Because last week’s election fell in the middle of FreddieMac survey week, it was impossible to determine how closely the mortgage rate would track the post-election sell-off in the Treasury market. This week, however, the verdict is in: over the last two weeks the 30-year mortgage rate jumped by a whopping 40 basis points to 3.94 percent, almost identical to the 39 basis point increase in the 10-year Treasury yield, and sending the average 30 year mortgage to levels last seen at the start of the year.
- 30-year fixed-rate mortgage (FRM) averaged 3.94 percent with an average 0.5 point for the week ending November 17, 2016, up from last week when it averaged 3.57 percent. A year ago at this time, the 30-year FRM averaged 3.97 percent.
- 15-year FRM this week averaged 3.14 percent with an average 0.5 point, up from last week when it averaged 2.88 percent. A year ago at this time, the 15-year FRM averaged 3.18 percent.
- 5-year Treasury-indexed hybrid adjustable-rate mortgage (ARM) averaged 3.07 percent this week with an average 0.4 point, up from last week when it averaged 2.88 percent. A year ago, the 5-year ARM averaged 2.98 percent.
In its press release, FreddieMac had a favorable spin on the data: "If rates stick at these levels, expect a final burst of home sales and refinances as ‘fence sitters’ try to beat further increases, then a marked slowdown in housing activity."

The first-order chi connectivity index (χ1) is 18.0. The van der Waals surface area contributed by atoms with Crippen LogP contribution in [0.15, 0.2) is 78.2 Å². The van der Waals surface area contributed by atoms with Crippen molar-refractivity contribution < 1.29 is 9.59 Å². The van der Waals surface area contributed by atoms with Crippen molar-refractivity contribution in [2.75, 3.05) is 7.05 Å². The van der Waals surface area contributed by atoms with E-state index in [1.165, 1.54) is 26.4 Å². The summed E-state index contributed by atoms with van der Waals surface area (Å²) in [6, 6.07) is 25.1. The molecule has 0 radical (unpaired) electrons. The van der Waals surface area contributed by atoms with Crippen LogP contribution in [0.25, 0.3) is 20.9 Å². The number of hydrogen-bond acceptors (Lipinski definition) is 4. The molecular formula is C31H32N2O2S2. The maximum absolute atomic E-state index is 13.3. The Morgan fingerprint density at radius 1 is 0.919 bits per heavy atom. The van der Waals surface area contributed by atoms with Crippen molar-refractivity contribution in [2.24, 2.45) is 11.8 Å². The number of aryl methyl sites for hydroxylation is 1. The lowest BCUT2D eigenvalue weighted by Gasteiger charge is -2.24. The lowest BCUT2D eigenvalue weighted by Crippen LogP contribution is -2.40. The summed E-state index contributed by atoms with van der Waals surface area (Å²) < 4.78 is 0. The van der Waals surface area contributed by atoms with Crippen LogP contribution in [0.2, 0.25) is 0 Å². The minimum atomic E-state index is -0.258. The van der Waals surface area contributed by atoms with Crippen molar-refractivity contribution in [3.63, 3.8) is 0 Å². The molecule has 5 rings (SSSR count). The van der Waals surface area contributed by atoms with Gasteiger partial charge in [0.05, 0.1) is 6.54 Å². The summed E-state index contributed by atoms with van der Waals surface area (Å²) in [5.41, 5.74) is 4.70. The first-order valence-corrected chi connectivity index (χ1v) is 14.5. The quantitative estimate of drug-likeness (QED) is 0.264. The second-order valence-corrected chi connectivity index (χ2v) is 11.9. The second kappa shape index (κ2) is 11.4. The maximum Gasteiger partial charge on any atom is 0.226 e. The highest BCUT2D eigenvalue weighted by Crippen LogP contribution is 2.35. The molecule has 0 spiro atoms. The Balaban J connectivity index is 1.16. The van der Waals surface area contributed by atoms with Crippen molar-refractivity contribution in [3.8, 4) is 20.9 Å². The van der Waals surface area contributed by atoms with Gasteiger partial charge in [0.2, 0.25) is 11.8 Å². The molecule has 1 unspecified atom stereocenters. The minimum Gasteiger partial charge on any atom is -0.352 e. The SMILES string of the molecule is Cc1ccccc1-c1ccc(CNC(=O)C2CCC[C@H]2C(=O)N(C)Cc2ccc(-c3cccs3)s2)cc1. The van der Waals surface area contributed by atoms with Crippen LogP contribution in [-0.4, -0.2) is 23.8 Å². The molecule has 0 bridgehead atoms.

We disagree: as we showed yesterday, in the last few months, as The Fed has jawboned a rate hike into markets, mortgage applications in America have collapsed 30% to 10-month lows - plunging over 9% in the last week as mortgage rates approach 4.00%.
Unfortunately, the long-held dogma that spikes in rates force potential homebuyers to rush out and buy homes due to fears of even higher rates in the future, appears to be the latest economic theory that is in danger of being debunked. Unfortunately, if that is indeed the case, the recent surge in rates will lead to yet another crushing blow to the one asset that has traditionally been the backbone of US middle class wealth: housing. It also means that as many expected, the core premise behind the Fed's push for higher rates is to precipitate the next recession and/or financial crisis, one which will also pave the way for the next round of QE which will be critical to effectuate Donald Trump's proposed multi-trillion debt-funded stimulus.